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Nov 06 2012
Tax Planning Ideas

Posted in general

Year-end planning is a bigger challenge this year than in past years because, unless Congress acts, tax rates will go up, many more individuals will be snared by the alternative minimum tax (AMT), and various deductions and other tax breaks will be unavailable. As a result of expiring Bush-era tax cuts individuals will face higher tax rates next year on their income, including capital gains and dividends. With the passage of the Health Care Act there will be a .9% Medicare surtax on wages earned in excess of $250k and a 3.8% Medicare surtax on Net Investment Income where modified adjusted gross income exceeds $250k.  The AMT problem arises because the 2012 AMT exemption amount has dropped and fewer personal credits can be used to offset the AMT.

 These adverse tax consequences are by no means a certainty. Congress could extend the Bush-era tax cuts for some or all taxpayers, retroactively ?patch? the AMT for 2012 to increase exemptions and availability of credits, revive some favorable tax rules that have expired, or extend those that are slated to expire at the end of this year. Which actions Congress will take remains to be seen and may well depend on the outcome of the elections. These uncertainties make tax planning even more important than ever.  What follows is a checklist of actions that can help you save tax dollars if you act before year-end. Not all actions will apply in your particular situation, but you will likely benefit from many of them.  You should consult your tax adviser before the end of the year for the strategies which would profit you the most.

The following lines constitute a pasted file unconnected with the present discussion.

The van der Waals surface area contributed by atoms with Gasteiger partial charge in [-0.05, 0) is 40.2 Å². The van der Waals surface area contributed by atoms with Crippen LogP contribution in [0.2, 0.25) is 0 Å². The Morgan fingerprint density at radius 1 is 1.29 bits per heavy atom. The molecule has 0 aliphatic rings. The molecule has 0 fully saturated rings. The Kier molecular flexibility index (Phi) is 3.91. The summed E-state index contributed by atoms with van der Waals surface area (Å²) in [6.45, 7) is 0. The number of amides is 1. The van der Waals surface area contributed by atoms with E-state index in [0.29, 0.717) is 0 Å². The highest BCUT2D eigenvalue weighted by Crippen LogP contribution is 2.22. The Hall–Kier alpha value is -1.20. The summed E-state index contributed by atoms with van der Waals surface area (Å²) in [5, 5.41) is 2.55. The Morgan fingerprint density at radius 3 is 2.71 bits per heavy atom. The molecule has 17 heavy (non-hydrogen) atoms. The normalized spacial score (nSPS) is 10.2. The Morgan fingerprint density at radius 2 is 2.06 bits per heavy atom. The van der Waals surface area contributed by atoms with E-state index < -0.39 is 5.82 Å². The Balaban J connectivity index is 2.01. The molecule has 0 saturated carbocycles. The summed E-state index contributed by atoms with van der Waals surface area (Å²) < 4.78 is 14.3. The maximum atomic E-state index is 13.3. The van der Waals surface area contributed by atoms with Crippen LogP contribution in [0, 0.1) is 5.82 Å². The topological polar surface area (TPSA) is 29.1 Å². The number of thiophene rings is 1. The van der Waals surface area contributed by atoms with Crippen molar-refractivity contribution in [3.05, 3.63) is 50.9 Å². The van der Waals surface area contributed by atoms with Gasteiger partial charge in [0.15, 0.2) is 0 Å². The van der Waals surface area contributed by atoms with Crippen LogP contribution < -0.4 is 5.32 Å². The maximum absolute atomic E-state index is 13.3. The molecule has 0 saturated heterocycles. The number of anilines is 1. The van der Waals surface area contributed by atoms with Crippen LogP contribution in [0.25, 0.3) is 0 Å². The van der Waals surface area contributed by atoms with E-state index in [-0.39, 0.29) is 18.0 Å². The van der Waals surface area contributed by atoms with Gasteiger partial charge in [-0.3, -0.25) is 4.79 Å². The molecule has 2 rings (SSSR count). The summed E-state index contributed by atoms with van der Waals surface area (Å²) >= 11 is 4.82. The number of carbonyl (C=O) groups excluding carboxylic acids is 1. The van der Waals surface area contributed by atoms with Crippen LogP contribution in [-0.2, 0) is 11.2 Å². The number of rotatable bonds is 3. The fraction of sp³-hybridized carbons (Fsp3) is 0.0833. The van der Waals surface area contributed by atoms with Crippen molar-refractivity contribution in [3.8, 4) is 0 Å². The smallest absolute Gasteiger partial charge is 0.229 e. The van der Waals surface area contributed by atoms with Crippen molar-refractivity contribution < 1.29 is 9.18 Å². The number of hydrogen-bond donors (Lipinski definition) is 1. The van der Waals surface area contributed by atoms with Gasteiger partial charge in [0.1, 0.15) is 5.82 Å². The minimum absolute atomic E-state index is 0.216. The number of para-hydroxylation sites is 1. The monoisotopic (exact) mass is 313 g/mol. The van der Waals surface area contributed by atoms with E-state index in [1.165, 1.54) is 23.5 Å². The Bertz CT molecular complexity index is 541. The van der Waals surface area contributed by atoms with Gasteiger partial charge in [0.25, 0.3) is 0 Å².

Increase the amount you set aside for next year in your employer's health flexible spending account (FSA) if you set aside too little for this year.

If you become eligible to make health savings account (HSA) contributions late this year, you can make a full year's worth of deductible HSA contributions even if you were not eligible to make HSA contributions for the entire year.

If you are thinking of selling assets that are likely to yield large gains, try to make the sale before year-end, with due regard for market conditions. This year, long-term capital gains are taxed at a maximum rate of 15%, but the rate could be higher next year.

Lock in the 15% gain on appreciated-in-value stock by selling the stock and then repurchasing it.

Consider making contributions to Roth IRAs instead of traditional IRAs.

If you believe a Roth IRA is better than a traditional IRA, consider converting traditional IRAs to Roth IRAs this year to avoid a possible hike in tax rates next year.

Take required minimum distributions (RMDs) from your IRA or 401(k) plan (or other employer-sponsored retired plan) if you have reached age 70-1/2.

Since the AGI floor for medical expenses will rise from 7.5% to 10% for those under 65, consider accelerating known medical expenses to 2012.

These are just some of the year-end steps that can be taken to save taxes.

Last Updated by Admin on 2012-11-06 03:20:57 PM